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Server Downtime: it's not a question of IF, but of WHEN

Jonathan - Engineering

You may be hearing promises of 100% server uptime, but what is the reality?

Here at ColossusCloud, we like to educate our clients on the subject of server downtime so that they can be as well-prepared as possible to handle it. Because downtime of a server, whether it is a dedicated server or a cloud VPS, is not a question of if, but when.

Despite what some cloud solution providers promise, server downtime is an inevitable part of operating online. Someday, even for a few minutes, your server will go down, and you must be ready to mitigate the impact on you and your business.

All providers suffer downtime. From small providers, to the big names such as AWS, Azure and Godaddy, all of them have some kind of downtime event every single year.

What causes server downtime? Well, servers operate as part of a large physical infrastructure, which, like anything in the real world, is exposed to the risk of accidents and malfunctions. By taking the right preventative measures, the risk of anything going wrong can be minimized, but never removed. Are cloud VPS service providers promising you 100% uptime? Don’t believe them; it’s not possible. To illustrate the point, here are some examples of major events that resulted in minutes or hours of server downtime and were very difficult or impossible to prevent.

Let’s say someone is out on the street digging a hole for utility work, and suddenly they hit a fiber optic line and slice it in half. Although data centers have multiple lines running in different directions, it will take at least a few minutes to reroute the data for the broken line to a different one, and during this time, some servers will experience downtime.

In the US, on average, there are 17,000 accidental fiber optic line cuts every year – and many of those are intentional works of vandalism.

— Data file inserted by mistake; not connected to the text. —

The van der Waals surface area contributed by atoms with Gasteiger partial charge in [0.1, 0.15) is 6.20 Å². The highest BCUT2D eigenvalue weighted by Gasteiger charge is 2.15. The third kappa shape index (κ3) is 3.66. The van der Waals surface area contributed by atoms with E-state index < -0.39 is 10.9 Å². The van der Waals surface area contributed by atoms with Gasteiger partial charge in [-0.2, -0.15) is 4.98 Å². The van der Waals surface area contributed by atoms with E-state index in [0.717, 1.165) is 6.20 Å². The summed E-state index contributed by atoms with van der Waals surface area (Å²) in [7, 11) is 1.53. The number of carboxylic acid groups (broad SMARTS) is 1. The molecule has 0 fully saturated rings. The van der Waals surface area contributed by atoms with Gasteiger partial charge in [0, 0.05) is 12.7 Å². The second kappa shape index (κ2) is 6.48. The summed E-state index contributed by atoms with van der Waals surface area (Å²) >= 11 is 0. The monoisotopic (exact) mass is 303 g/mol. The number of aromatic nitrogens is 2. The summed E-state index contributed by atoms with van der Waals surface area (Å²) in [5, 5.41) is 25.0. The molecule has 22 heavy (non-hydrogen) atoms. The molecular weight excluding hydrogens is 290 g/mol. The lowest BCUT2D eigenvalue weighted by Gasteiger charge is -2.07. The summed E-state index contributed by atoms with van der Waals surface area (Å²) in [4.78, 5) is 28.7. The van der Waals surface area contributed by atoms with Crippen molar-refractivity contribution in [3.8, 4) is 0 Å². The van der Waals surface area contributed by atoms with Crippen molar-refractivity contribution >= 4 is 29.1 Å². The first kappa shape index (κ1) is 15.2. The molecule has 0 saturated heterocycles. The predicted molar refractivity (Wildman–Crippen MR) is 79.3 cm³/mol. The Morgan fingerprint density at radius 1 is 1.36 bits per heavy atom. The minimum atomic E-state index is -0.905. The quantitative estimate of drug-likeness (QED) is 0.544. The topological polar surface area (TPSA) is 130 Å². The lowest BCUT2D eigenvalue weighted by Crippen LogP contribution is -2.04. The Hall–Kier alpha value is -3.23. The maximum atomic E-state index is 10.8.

Natural disasters pose a risk to infrastructure located in less stable regions of the world. Hurricane Florence, which struck Virginia in 2018, damaged power to a location that housed Amazon’s AWS Direct fiber optic lines. All the data centers in the region suddenly lost access to Amazon’s compute nodes, and the result was thousands of major websites going offline.

In another event, Hurricane Sandy flooded New York City streets, putting telecom basements under water and cutting off internet access to the data centers in the area. One data center even lost power completely due to their power system having been located below ground and becoming totally flooded.

Human error is another risk that cannot be eliminated. On February 2017, one such case caused Amazon’s S3 service in the North East of the US to go offline for several hours, affecting thousands of major websites.

In another event, Microsoft’s Azure cloud service went offline for several hours when technicians performing maintenance on fire suppression systems accidentally triggered them, causing power shutdown.

And on April 2016, all of Google’s data centers around the world went offline for 21 minutes, due to human error that affected all their network routing equipment at a global scale.

And that’s not all - acts of terrorism pose a significant threat too. In the tragic September 11, 2001 attacks on the World Trade Center buildings, multiple data centers were destroyed. Many clients using these data centers were keeping backups across the street in another building, which was also destroyed, and all their data was lost.

What does this tell us? It tells us that we must be prepared for servers going offline. Even if it is just a few seconds or a minute, while preventative maintenance is carried out on server equipment – something that we have comprehensive plans and procedures for at ColossusCloud. Or ten years after you deploy your server operating system, when the vendor no longer supports it and you need to replace it.

‌‌The good news is that when you know that server downtime happens to everyone, you can make preparations that put your business in the best position to get through it all with the minimum impact on you and your clients.

‌‌The important question is, what will you do today to prepare your business for server downtime?